Bazan boxed very well for the 1st 2 rounds, using his jab to set up combinations while keeping Castillo on the outside, however the distance began to close in round three and Bazan began to fight on the inside as he so loved to do. This would play right into Castillo’s hands. In round five, the bout had become a toe-to-toe slug fest in which both men began trading hard shots. Larry Merchant complimented both men as he stated that the fight had become a hard nosed, tough, grueling fight between two tough, grueling prize fighters.

With 40 seconds to go in the round, Castillo would land a big left hook that put Bazan on the canvas. Cesar showed tremendous heart by getting up off the canvas and finishing the round by landing many hard shots in return. Bazan came out in the sixth and began to land good crisp combinations and was getting the better of Castillo, however with a little over a minute to go in the round, Castillo would land a hard left uppercut that put Bazan down again. Cesar would once again show tremendous heart by getting up off the canvas. Castillo, smelling blood, would move in for the kill and Bazan would fire back, however Castillo’s punches did more damage, forcing referee Vic Drakulich to stop the fight with six seconds left in the round.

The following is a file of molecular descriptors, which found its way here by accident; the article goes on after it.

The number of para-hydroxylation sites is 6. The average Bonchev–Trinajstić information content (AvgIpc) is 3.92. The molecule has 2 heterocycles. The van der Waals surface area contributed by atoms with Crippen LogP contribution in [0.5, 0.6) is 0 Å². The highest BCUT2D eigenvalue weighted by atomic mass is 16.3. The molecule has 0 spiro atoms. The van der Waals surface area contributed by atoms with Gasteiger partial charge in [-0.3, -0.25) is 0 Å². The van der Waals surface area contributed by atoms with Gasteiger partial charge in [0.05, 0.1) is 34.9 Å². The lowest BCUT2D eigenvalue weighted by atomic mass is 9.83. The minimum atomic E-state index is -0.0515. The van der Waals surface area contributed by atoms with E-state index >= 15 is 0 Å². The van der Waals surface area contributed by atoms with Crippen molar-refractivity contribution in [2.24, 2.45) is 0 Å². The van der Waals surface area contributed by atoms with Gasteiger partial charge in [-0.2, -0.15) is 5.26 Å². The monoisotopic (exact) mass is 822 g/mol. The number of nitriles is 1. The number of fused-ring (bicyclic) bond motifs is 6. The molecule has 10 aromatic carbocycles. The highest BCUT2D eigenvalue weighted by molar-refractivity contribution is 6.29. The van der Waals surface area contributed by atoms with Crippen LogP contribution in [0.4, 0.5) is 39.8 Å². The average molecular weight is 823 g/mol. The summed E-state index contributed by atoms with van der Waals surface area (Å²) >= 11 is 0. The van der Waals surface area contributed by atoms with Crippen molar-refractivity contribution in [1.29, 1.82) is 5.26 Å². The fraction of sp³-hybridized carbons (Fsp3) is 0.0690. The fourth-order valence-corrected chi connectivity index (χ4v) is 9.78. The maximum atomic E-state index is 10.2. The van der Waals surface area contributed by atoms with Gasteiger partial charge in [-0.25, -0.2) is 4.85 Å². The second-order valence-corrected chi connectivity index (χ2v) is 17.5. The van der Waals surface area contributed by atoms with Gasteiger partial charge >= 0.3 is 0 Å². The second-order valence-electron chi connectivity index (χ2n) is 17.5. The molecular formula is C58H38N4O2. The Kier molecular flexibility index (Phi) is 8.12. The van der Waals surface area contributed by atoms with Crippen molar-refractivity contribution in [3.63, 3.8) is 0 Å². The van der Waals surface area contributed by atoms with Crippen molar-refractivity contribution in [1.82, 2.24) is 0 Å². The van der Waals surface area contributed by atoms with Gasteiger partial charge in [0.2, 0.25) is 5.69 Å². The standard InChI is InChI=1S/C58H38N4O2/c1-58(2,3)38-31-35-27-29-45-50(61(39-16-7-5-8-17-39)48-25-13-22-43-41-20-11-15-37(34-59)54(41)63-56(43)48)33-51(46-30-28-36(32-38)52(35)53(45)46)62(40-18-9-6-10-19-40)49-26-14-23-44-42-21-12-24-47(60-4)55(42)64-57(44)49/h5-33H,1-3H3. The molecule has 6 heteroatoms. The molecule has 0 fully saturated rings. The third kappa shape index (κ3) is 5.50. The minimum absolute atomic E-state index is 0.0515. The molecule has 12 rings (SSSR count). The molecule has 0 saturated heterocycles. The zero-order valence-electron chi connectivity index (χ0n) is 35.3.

It was a tough loss for Bazan; however he showed heart, guts and grit in what was a very good fight for as long as it lasted. It was pretty much the end of the road for Cesar Bazan as a serious contender as he would never again challenge for a world title. He would have one more high profile bout against Miguel Cotto in February of 2003, losing on an 11th round TKO. He would continue to fight regularly from 2001-2008, going 9-7 with 5 KO’s. He would retire in 2008, however he did make a comeback in 2012 going 1-1 over a 21 month span.

His record as a professional currently stands at 49-12-1 with 32 KO’s. He was a very good boxer who elected to stand and slug as opposed to boxing and moving. What would his career have been like had he elected to box more and use his height and reach to his advantage? Would his career have been more successful and could he have been a 2 or 3 time world champion? In the end, he was a very good fighter who was too tough for his own good.

Cesar Bazan